My wife, Roberta, and I are into food-cooking it as well as eating it. Between us we’ve taken maybe a dozen one- or two-day weekend courses in preparing French Provençal, Cantonese, Szechuan, Vietnamese and Southwestern dishes. Roberta was once a banker in Brazil and is fluent in that country’s cuisine. But until last summer we didn’t know much about preparing Italian dishes. That changed when we added five glorious days of cooking school to the itinerari of a vacation to Italy. It wasn’t the least expensive part of our trip, but it provided experiences that we can relive every time we don aprons and belly up to the stove. Choosing a school is harder than we imagined. There’s a lot to choose from. The indispensable The Guide to Cooking Schools (ShawGuides, $19.95) lists 41 cooking schools in Italy (as well as 37 in France, 24 in England and hundreds in the U.S.), and dozens more elsewhere.

More perplexing, the schools’ programs and their prices differ enormously. Some schools, including the Hotel Cipriani Cooking School in Venice, are essentially lecture courses: Students watch and take notes as Renato Picolotto demonstrates the proper way to make black tagliatelle or stuffed cannelloni. Price for the five-day course is $3,385 per person, including a room at the famed Cipriani. Roberta and I wanted to learn by doing, not watching. After narrowing our preferences down to schools in Naples, Venice or Tuscany, I visited the ShawGuides Web site on the Internet ( and came up with 20 candidates. We wrote away to each, sorted through the brochures that came back, and eventually settied on a school named La Bottega del ’30 – literally the Shop of ’30. (The name comes from the address of a fabled old Italian bordello). It’s not the fanciest cooking school, nor the most expensive, but it added immeasurably to our holiday (and slightly less to our waistlines).

The school and its related public restaurant are the primary sources of activity in Villa a Sesta, a tiny hamlet in Tuscany’s hilly Chianti region 15 miles northeast of Siena and 45 miles southeast of Florence. Bottega del ’30′s owners are Helène Stoquelet and her husband, Franco Camelia. In Villa a Sesta they have three interconnected fieldstone-and-stucco buildings that surround a courtyard and house their family, the cooking school and their Ristorante La Bottega del ’30. So popular is the restaurant with the locals that you almost need to enroll in the school to get a table. The school houses students in nine spacious and nicely decorated apartments. Stoquelet and Camelia offer a Sunday-to-Saturday curriculum that is limited to ten students per session. You check in Sunday afternoon and maybe lounge around the pool with its views over vineyards and olive groves, or play some tennis on a nearby court. The program kicks off Sunday night with a sumptuous meal at La Bottega del ’30 restaurant, where Stoquelet and Camelia prepare and serve up a kind of introductory course on the Chianti region’s food and wines. Of particular note are Stoquelet’s zuppa di faggiano, a pheasant soup, and malfatti con fonduta di pecorino, tender spinach dumplings in a cheese sauce.

For wines, we found the 1994 Verdicchio di Jesi particularly rewarding. You learn to cook between breakfast and lunch during the next five days, Monday through Friday. The classes run from 10 a.m. until around 12:30 p.m. at ten individual cooking stations-a stovetop and cutting board with all the necessary utensils. Each morning Helène Stoquelet focuses on the successive stages of a meal. Monday, appetizers. Tuesday,soups and sauces. Wednesday, pastas. Thursday, main courses. Friday, desserts.Students also work on complementary dishes, so the class creates a full meal each day. Stoquelet speaks little English, but an English-speaking food expert is always on hand for English-speaking students. My personal triumph? Cupola delicata, a pasta dish that comes out looking like the dome atop an Italian basilica.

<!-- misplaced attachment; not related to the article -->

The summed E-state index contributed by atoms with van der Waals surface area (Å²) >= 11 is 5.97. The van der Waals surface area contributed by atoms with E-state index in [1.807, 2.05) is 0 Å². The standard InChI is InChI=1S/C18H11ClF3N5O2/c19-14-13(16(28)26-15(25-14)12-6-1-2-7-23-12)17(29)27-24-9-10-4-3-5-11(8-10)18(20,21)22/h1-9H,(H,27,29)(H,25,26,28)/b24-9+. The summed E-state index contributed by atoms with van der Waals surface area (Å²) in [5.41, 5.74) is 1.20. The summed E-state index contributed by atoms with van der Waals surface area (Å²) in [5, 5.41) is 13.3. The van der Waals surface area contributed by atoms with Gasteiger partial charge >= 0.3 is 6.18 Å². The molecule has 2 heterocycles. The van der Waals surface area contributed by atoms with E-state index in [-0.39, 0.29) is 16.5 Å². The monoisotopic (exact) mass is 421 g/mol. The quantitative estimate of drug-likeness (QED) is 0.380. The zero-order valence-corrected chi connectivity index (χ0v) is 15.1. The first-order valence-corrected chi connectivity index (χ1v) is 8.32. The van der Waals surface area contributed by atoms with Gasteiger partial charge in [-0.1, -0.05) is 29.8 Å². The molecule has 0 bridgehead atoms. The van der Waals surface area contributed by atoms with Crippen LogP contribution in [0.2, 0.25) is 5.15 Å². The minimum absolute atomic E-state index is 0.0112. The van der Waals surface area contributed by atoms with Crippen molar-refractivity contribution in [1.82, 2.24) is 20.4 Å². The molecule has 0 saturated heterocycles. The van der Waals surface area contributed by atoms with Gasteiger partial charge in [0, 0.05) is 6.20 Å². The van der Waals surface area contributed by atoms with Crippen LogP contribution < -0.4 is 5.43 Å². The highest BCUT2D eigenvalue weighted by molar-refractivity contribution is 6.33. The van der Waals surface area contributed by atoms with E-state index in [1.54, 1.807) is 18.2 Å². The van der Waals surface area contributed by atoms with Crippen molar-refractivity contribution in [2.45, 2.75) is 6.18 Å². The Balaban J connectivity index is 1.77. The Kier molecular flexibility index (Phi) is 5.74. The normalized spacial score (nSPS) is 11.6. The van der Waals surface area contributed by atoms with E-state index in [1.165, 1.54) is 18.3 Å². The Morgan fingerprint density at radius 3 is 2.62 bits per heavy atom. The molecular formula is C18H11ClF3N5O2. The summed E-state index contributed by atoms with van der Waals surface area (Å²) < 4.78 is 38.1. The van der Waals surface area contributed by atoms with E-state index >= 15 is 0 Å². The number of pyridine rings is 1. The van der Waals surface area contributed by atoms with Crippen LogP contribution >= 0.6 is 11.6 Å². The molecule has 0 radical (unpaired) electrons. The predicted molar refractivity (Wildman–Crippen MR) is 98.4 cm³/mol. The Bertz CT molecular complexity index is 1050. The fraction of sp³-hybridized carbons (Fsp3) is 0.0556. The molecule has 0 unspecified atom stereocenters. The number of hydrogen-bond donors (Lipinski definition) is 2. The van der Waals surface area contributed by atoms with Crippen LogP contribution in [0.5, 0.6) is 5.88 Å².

We started with a metal bowl, coated the inside with butter, then lined the inside with partially cooked strips of uncut ziti, making it look like the inside of an upside-down beehive. We then added a filling of peas, tomatoes, zucchini, mushrooms, carrots and more ziti (diced this time), all held together with a béchamel sauce. After baking for 45 minutes, we let it set, then slid the dome-shaped dish out of the bowl. Perfection. About 12:30 each day, the wine came out, usually a Chianti or a Brunello. After cleaning up, we’d sit down with our fellow students to sample what we’d prepared that morning. The best way to learn to cook is by doing, and eating what you’ve done. Afternoons were free time. For those so inclined, the proprietors arranged field trips: to a grappa distillery, to the local Prada outlet store, a car tour of the lovely Tuscan countryside, its arid ruggedness cloaking a soft and verdant underside. Each night we dined at a different local restaurant – all arranged and prepaid by the school.

Friday night’s meal was back at Ristorante La Bottega del ’30 – a graduation party of sorts with each student receiving a diploma, a chef’s toque and an apron. Stoquelet prepared tomato bruschetta with a porcini salad, followed by ravioli stuffed with pigeon in a pine nut and rosemary sauce. Then a honey-colored roast duck stuffed with a wonderfully flavored wild fennel, followed by tiramisú, the luscious dessert made from soft mascarpone cheese, cream, marsala wine and lady fingers dipped in strong espresso. Cost for all this: $2,200 per person and that includes everything: room and board for six nights, the cooking lessons, the side trips, those splendid evening meals out. I gained seven pounds, but it was worth every ounce.